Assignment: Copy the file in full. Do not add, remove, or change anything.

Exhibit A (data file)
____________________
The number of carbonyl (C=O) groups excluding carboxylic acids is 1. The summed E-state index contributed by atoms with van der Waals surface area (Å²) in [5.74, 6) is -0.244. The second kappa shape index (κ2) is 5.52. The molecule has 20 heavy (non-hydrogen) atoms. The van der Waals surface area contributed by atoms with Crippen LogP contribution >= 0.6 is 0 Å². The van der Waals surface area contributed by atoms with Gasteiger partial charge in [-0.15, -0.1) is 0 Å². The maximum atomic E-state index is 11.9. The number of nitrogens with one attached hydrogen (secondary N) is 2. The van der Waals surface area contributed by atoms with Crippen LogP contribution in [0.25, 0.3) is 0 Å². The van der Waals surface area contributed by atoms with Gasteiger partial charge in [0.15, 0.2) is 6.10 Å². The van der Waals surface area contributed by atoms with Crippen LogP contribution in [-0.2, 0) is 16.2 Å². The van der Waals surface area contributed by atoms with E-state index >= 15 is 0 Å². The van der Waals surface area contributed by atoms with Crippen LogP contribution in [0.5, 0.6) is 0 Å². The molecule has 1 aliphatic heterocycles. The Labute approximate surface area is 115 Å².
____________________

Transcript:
The number of carbonyl (C=O) groups excluding carboxylic acids is 1. The summed E-state index contributed by atoms with van der Waals surface area (Å²) in [5.74, 6) is -0.244. The second kappa shape index (κ2) is 5.52. The molecule has 20 heavy (non-hydrogen) atoms. The van der Waals surface area contributed by atoms with Crippen LogP contribution >= 0.6 is 0 Å². The van der Waals surface area contributed by atoms with Gasteiger partial charge in [-0.15, -0.1) is 0 Å². The maximum atomic E-state index is 11.9. The number of nitrogens with one attached hydrogen (secondary N) is 2. The van der Waals surface area contributed by atoms with Crippen LogP contribution in [0.25, 0.3) is 0 Å². The van der Waals surface area contributed by atoms with Gasteiger partial charge in [0.15, 0.2) is 6.10 Å². The van der Waals surface area contributed by atoms with Crippen LogP contribution in [-0.2, 0) is 16.2 Å². The van der Waals surface area contributed by atoms with E-state index >= 15 is 0 Å². The van der Waals surface area contributed by atoms with Crippen LogP contribution in [0.5, 0.6) is 0 Å². The molecule has 1 aliphatic heterocycles. The Labute approximate surface area is 115 Å².